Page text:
I must admit, I have a sweet tooth. Not just for candy and chocolate either. I also have a sweet tooth for abandoned buildings and underground hip hop music.
On this day, I would satiate them all.
After a long drive, the main course came in the form of the Candy Factory.
Thomas McCormick immigrated from Northern Ireland to London, Ontario in 1849 and worked as a grocery clerk before becoming a confectioner. He started a small confectionery business in 1858 and built it into one of the largest in Canada, earning him the moniker 'The King of Candy'.
Thomas' three sons followed in their father's footsteps. They grew up working for the family business, and after their father passed away in 1906, Frank, George and Thomas Jr. purchased McCormick's from the Estate and took control of the company.
Having outgrown yet another facility, Thomas Jr. travelled the globe researching the most effective methods for candy, chocolate and biscuit production. Local architects Watt and Blackwell were commissioned to design a new state of the art McCormick's candy factory. The new five-storey, 432,000 square-foot building, which cost $1 million to construct, opened in 1914 with 420 employees and was billed as “one of the finest and most sanitary factories in North America.” At that time the plant produced 61,000 kg of candy and 45,000 kg of biscuits per day.
"This Henry G. Hines photograph c. 1915 shows McCormick’s employees at work in the plant’s chocolate dipping section. The girls and young women who did the work could average 45 kilograms of chocolate a day. Later, a machine called a “chocolate enrober” was dipping more than 900 kg of chocolate an hour." -James Reaney (London Free Press)
The candy factory was, and still is, commonly referred to by locals as the "Palace of Sweets," for obvious reasons, and the "Sunshine Palace," due to the unique design feature in which windows made up 68 percent of the exterior walls. Constructed of concrete and steel and faced with white glazed terra cotta, the plant played catalyst to the subsequent surrounding development of the industrial heart of Old East London.
McCormick's Biscuits & Candy circa 1968. Photo found online.
According to company records, there were 1,194 employees in 1952.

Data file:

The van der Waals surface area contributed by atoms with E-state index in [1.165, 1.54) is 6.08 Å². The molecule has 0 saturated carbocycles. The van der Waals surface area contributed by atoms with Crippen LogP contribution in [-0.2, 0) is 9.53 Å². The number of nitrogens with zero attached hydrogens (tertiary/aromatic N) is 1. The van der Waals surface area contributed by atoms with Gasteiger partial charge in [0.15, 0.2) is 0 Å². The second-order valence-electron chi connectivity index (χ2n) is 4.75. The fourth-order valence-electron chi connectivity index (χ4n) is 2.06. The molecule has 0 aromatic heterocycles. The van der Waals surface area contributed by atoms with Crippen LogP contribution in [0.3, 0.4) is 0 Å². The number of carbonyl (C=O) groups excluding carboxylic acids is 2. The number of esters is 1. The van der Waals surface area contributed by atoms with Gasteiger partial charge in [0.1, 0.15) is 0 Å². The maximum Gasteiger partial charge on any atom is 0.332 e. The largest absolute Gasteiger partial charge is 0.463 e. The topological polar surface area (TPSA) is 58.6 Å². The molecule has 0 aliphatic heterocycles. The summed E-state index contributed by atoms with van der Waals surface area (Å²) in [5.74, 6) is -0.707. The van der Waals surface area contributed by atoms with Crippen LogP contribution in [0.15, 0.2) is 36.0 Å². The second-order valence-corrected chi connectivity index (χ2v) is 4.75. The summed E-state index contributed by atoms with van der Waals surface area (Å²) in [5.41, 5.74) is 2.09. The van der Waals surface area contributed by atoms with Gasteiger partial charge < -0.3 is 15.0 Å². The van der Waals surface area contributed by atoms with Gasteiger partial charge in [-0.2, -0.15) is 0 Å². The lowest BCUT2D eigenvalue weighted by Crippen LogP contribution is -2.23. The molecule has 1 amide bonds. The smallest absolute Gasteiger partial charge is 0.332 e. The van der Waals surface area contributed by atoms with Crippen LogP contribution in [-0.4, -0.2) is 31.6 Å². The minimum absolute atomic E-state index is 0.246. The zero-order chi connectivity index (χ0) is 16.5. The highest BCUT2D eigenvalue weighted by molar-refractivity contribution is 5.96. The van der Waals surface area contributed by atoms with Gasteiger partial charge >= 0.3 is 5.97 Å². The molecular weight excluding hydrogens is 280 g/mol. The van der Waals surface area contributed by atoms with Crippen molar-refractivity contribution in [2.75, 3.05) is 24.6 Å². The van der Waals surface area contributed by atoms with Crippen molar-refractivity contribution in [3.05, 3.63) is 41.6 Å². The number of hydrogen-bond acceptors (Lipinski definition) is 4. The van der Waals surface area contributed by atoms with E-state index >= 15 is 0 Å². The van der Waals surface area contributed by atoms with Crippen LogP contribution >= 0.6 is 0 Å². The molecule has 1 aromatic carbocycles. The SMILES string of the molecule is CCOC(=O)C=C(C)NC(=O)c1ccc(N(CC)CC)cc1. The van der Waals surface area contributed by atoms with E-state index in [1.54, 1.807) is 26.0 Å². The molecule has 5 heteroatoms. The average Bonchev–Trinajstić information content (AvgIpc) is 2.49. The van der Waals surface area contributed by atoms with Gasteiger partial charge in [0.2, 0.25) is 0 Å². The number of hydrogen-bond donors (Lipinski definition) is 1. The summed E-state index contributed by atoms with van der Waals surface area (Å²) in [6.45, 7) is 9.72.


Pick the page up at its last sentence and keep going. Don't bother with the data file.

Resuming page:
At some point, the sprawling warehouse buildings were added at the rear of the plant.
In its latter years, the company struggled to stay afloat and the brand changed hands several times. In December of 2006, there began to be cause for concern for the employees: new raw materials were not being ordered, machines were not undergoing scheduled maintenance and management became unreachable. This concern escalated when all 275 employees were sent on their regular two week Christmas holidays, but were told not to return until late January. On January 3rd of 2007, the bad news broke: McCormick's had gone into receivership and the plant was to be immediately shut down.
McCormick's has sat empty since its closure and has succumbed to the wrath of mankind and become a bone of contention in the community. Scrappers have stolen hundreds of thousands of dollars worth of metals from the building, according to the scrapper we encountered during our visit. And an arsonist set fire to the rear warehouse in September of 2012, causing $100,000 damage. A large segment of the community would like to see the building preserved, restored and repurposed. Others would like to see it destroyed. The consensus is that Londoners would prefer that whatever is going to happen, happen sooner rather than later. But as is often the case with buildings like this, the future of the plant remains in limbo, up in the bureaucratic air.
On the day of our visit in late May of 2012, we were baking in the hot sun. Wink wink. We approached cautiously and entered with ease. The sound of electric saws and the noisy grinding of metal on metal echoed throughout the building. We did our best to evade what we knew were scrappers, but eventually our paths crossed, and we shared a moment, a few cigarettes and a brief conversation. The basement was flooded and therefore inaccessible, but aside from that, we explored most of the historic candy factory. Hours later, as we exited, so to did the scrapper. He waited for us to get out in the open and then assumed the coast was clear. And then he zipped out on his bike. With his backpack stuffed full of pipes cut to size, he faded away in the opposite direction.
On the back roads towards Guelph, we found the Thames Centre Thorndale House, which provided a healthy afternoon snack.
And then came dessert. One of our very favourite musicians was playing in Guelph that night. And so we feasted yet again, satiating the musical sweet tooth with Ceschi Ramos.
It only seems fitting to serve up these dishes to you in one healthy meal. So here you are...
Tonight's special is the McCormick's Candy Factory served with Ceschi's Forgotten Famous.
"When something beautiful dies..."
And that's the way the cookie crumbles.
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I'm old enough to remember buying McCormack's candy. I didn't know they had gone out of business. What a shame to lose a Canadian business which had grown so well earlier on. Thanks for adding the details and history along with your photos. I don't do that with my explorations photos but I admire those who do.
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